Increased blood pressure and heart rate, palpitations, and arrhythmias can be potential effects.
Ketamine can increase the effects of other sedatives in a dose-dependent manner, which includes, among others: alcohol, benzodiazepines, opioids, quinazolinones, phenothiazines, anticholinergics, and barbiturates.
Benzodiazepines may decrease the antidepressant effects of Ketamine. Most conventional antidepressants can be combined with Ketamine without reducing antidepressant efficacy or increasing side effects.
Ketamine acts as a selective antagonist of the N-methyl-D-aspartate receptor, an ionotropic glutamate receptor.
It binds specifically to the site of dizocilpine (MK-801) of the N-methyl-D-aspartate receptor near the channel pore and is a non-competitive antagonist.
Ketamine can also interact and inhibit the N-methyl-D-aspartate receptor through another allosteric site in the receptor. Its complete mechanism of action is not well understood as of 2017.
A study in mice found that the antidepressant activity of Ketamine is not caused by Cetamine that inhibits the N-methyl-D-aspartate receptor, but rather by the indirect/downward sustained activation of another type of ionotropic glutamate receptor.
The α-amino-3-hydroxy-5-methyl-4-isoxazole propionic acid receptor, also known as AMPA receptor or quisqualate receptor, by a metabolite, (2R, 6R) -hydroxinnorpetamine; As of 2017, it is unknown if this is the case in humans.
The Aquitaine is also an indirect/downstream AMPA receptor activator.
Effects on the brain and the body
It is believed that the antagonism of the N-methyl-D-aspartate receptor is responsible for the anesthetic, amnestic, dissociative, and hallucinogenic effects of Ketamine.
The mechanisms of action for the antidepressant effects of Ketamine at lower doses have not yet been fully elucidated.
Antagonism of the N-methyl-D-aspartate receptor results in analgesia by avoiding central sensitization in the dorsal horn neurons; In other words, the actions of Ketamine interfere with the transmission of pain in the spinal cord.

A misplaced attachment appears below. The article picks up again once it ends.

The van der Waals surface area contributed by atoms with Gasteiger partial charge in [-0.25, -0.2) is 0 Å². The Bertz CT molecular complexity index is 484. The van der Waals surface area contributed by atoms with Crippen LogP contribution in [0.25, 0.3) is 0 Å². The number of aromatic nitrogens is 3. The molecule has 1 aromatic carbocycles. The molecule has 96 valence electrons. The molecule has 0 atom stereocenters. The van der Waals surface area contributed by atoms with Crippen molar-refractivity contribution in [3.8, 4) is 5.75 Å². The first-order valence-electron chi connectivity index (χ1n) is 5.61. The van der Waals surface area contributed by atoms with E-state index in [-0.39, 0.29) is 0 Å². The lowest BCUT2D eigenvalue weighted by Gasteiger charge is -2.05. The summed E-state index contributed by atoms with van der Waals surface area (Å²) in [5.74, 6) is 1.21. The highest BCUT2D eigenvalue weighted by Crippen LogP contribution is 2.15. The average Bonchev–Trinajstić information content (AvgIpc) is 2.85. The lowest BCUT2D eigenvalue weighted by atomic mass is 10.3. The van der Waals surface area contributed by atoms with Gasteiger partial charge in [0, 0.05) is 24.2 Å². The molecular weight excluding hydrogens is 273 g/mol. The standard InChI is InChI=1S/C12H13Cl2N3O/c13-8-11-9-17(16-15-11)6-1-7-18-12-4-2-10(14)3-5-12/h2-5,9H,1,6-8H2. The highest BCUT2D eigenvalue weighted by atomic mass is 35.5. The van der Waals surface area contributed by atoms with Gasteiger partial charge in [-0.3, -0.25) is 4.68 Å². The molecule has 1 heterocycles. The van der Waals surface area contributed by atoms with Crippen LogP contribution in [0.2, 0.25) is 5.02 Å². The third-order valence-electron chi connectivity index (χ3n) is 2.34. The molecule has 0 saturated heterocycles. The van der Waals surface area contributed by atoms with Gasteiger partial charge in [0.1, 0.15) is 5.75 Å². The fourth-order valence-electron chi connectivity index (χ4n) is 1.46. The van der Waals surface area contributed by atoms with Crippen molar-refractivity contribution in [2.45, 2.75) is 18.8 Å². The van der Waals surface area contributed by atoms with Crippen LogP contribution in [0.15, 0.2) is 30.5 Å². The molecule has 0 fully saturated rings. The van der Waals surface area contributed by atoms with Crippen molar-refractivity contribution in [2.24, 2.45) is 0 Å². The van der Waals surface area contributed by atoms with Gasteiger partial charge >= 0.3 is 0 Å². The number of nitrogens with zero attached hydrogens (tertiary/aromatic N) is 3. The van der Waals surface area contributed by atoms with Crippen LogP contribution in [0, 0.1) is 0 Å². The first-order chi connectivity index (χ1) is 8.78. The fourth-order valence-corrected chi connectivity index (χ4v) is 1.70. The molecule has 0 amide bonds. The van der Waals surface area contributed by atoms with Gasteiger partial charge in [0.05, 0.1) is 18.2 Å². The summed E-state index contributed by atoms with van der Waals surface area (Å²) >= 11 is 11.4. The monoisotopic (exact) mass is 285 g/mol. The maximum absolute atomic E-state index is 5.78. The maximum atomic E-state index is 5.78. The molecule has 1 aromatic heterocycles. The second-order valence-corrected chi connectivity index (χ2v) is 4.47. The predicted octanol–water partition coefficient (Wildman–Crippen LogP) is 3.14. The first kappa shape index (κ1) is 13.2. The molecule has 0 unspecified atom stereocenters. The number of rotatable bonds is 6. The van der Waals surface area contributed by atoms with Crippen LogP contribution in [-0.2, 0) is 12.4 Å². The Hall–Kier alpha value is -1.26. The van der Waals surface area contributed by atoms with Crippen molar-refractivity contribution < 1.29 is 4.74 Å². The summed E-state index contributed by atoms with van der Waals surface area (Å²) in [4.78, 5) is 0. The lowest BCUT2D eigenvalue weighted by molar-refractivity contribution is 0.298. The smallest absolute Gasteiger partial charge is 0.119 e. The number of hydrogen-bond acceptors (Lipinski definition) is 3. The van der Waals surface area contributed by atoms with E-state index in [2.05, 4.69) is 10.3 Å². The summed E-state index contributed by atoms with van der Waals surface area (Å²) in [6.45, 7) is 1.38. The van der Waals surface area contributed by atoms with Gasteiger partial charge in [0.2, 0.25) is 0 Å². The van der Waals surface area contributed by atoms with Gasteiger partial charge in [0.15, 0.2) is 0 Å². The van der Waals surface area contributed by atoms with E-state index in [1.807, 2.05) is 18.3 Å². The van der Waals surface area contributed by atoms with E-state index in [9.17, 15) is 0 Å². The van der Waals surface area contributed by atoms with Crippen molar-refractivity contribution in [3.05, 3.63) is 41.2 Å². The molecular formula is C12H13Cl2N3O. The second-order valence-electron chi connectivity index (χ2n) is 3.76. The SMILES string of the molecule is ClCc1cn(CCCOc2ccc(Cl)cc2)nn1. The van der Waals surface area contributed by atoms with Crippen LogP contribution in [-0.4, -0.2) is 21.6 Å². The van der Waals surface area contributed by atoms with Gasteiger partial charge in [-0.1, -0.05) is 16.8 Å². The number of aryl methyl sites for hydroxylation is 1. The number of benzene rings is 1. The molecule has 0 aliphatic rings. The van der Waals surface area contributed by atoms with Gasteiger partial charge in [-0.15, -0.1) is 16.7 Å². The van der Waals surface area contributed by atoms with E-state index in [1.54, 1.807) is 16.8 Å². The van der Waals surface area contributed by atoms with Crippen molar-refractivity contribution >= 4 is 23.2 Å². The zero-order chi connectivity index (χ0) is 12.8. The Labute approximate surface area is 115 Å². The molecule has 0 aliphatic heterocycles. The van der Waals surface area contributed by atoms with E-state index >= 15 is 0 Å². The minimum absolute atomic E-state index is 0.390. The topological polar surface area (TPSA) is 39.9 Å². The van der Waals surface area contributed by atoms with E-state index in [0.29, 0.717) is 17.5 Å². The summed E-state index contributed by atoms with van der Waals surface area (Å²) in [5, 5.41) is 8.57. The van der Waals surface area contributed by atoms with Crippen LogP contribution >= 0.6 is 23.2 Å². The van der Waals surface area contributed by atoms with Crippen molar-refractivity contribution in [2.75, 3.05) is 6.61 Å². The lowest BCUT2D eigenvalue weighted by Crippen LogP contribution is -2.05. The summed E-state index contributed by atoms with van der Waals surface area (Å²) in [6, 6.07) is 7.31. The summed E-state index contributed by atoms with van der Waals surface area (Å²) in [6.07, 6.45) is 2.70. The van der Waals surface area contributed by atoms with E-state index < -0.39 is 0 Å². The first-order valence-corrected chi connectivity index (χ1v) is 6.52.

The inhibition of nitric oxide synthase reduces nitric oxide production, a gasotransmitter involved in the perception of pain, which contributes to analgesia.
Ketamine produces measurable changes in the peripheral organ systems, including the cardiovascular, gastrointestinal, and respiratory systems:
Cardiovascular: Ketamine stimulates the sympathetic nervous system, resulting in cardiovascular changes.
Gastrointestinal: Ketamine produces nausea and vomiting in 15 to 25% of people with anesthetic doses.
Respiratory: Ketamine causes bronchodilation. Several mechanisms have been hypothesized to explain this effect.
The exact mechanisms of these effects are not fully understood.
Relationship between concentrations
In patients treated with Ketamine somnolence, dissociation and psychosis-like effects are reported, such as hallucinations and delirium, at circulating concentrations of around 50 to 200 ng/ml (210-841 nM), while analgesia begins at levels from about 100 to 200 ng/ml (421-841 nM).
The typical intravenous antidepressant dose of Ketamine used to treat depression is low and results in peak plasma concentrations of 70 to 200 ng/ml (294-841 nM).
Circulating concentrations of around 2,000 to 3,000 ng/ml (8,413-12,620 nM) are used during anesthesia, and patients may begin to awaken once Cetamine levels have dropped to approximately 500 to 1,000 ng/ml (2,103 a). 4.207 nM).
There is a wide variation in the maximum concentrations of Ketamine reported in association with anesthesia in the literature, with values ranging from 2,211 to 3,447 ng/ml (9,300-14,500 nM) up to a maximum of 22,370 ng/ml (94,100 nM).
The bioactive concentrations of Ketamine are lower than the total plasma levels due to the binding to plasma proteins, although the binding to plasma proteins is relatively low with Ketamine (approximately 12 to 47% bound to proteins).
It has been reported that Ketamine concentrations in the brain are several times higher than in plasma.
In medical settings, Ketamine is usually injected intravenously or intramuscularly. Ketamine can be started using the oral route, or people can switch from a subcutaneous infusion once the pain is controlled.
Oral Ketamine is easily broken down by bile acids, which have low bioavailability. Often, sublingual or buccal absorption pills prepared by a specialized pharmacy are used to combat this problem.
Some specialists suspend the subcutaneous infusion when the first dose of oral Ketamine is administered. Others gradually reduce the infusion dose as the oral dose increases.
Ketamine is absorbable intravenously, intramuscularly, orally, and topically due to its solubility in water and lipids.
When administered orally, it undergoes first-pass metabolism, where it is biotransformed in the liver by isozymes CYP3A4 (central), CYP2B6 (minor), and CYP2C9 (minor) in norcetamine (through N-demethylation) and finally dehydronorquemine.